Women’s March draws more than 1,000 in Detroit despite controversy

Photo by Ken Coleman

More than 1,000 people braved snowy conditions and attended today Women’s March at Detroit’s Charles H. Wright Museum of African American History.

“This freedom that we have is not free. It was fought for. It was cried over. It was prayed for by someone for you. The cost of that freedom is this movement and your action. What will you do?” said Danielle Atkinson, founder of Mothering Justice, a Ferndale-based group advocating for family-friendly policies.

Danielle Atkinson of Mothering Justice addresses the Women’s March in Detroit, Jan. 19, 2019 | Ken Coleman

The first set of marches were held in January 2017, the day after U.S. President Donald Trump’s inauguration. They drew hundreds of thousands of people in various cities, including Washington, D.C., Lansing, San Diego and Chicago.

Men and women hoisted handmade signs and banners that focused attention on a variety of progressive policies and concerns centering on voting rights, diversity and immigrant rights.

There’s been controversy at the national level before this year’s event. There have been serious questions about the New York-based Women’s March Inc.’s finances.

And attorney Teresa Shook, a movement founder, accused main leaders of the group of anti-Semitism, particularly for their ties to Nation of Islam leader Louis Farrakhan: Linda Sarsour, Bob Bland, Tamika Mallory and Carmen Perez.

Sarsour, a Palestinian-American, is a vocal critic of Israeli policy and has spoken at a rally alongside Farrakhan. Mallory, who is African-American, has been criticized for calling Farrakhan “the GOAT,” a popular acronym meaning “Greatest of all time.”

The Democratic National Committee withdrew its sponsorship of the event as a result.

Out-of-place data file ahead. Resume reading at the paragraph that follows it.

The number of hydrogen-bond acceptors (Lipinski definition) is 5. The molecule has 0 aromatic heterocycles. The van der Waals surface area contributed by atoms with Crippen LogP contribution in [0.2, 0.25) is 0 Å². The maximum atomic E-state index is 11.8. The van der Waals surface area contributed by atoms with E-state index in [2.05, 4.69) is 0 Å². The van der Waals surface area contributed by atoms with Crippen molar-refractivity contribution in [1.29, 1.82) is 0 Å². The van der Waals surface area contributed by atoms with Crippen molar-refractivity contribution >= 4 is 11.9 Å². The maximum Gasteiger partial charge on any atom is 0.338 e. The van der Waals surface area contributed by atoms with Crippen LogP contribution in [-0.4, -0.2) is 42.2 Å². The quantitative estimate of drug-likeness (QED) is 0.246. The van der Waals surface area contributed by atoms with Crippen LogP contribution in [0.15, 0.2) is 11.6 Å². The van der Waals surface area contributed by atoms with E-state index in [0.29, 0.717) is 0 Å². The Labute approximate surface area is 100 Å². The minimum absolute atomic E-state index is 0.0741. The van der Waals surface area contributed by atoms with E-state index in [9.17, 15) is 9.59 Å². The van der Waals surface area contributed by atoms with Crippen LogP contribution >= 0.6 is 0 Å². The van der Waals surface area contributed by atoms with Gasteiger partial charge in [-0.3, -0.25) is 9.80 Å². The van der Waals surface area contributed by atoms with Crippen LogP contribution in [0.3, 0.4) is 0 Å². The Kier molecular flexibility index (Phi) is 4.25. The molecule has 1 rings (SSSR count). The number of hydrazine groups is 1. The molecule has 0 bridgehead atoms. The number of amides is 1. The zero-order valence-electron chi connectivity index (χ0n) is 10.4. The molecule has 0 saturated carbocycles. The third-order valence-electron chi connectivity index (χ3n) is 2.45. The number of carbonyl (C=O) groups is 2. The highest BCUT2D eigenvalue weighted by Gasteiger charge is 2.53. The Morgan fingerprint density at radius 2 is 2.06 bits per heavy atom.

Women’s March in Detroit, Jan. 19, 2019 | Ken Coleman

But the controversy wasn’t mentioned at all at the three-hour event in Detroit.

Several Michigan leaders attended:U.S. Sen. Debbie Stabenow (D-Lansing); Secretary of State Jocelyn Benson; U.S. Rep. Rashida Tlaib (D-Detroit); U.S. Rep. Brenda Lawrence (D-Southfield); U.S. Rep. Debbie Dingell (D-Dearborn); U.S. Rep. Andy Levin (D-Bloomfield Twp.); former gubernatorial candidate Abdul El-Sayed; state Sen. Stephanie Chang (D-Detroit); state Rep. Sherry Gay-Dagnogo (D-Detroit); and state Rep. Cynthia Johnson (D-Detroit).

“The supreme task is to organize and unite so that our anger becomes a transformational force,” said Stabenow.

Gov. Gretchen Whitmer is expected to attend Sunday’s rally and march in Lansing.

Ken Coleman
Ken Coleman reports on Southeast Michigan, education, civil rights and voting rights. He is a former Michigan Chronicle senior editor and served as the American Black Journal segment host on Detroit Public Television. He has written and published four books on black life in Detroit, including Soul on Air: Blacks Who Helped to Define Radio in Detroit and Forever Young: A Coleman Reader. His work has been cited by the Detroit News, Detroit Free Press, History Channel and CNN. Additionally, he was an essayist for the award-winning book, Detroit 1967: Origins, Impacts, Legacies. Ken has served as a spokesperson for the Michigan Democratic Party, Detroit Public Schools, U.S. Sen. Gary Peters and U.S. Rep. Brenda Lawrence. Previously to joining the Advance, he worked for the Detroit Federation of Teachers as a communications specialist. He is a Historical Society of Michigan trustee and a Big Brothers Big Sisters of Metropolitan Detroit advisory board member.

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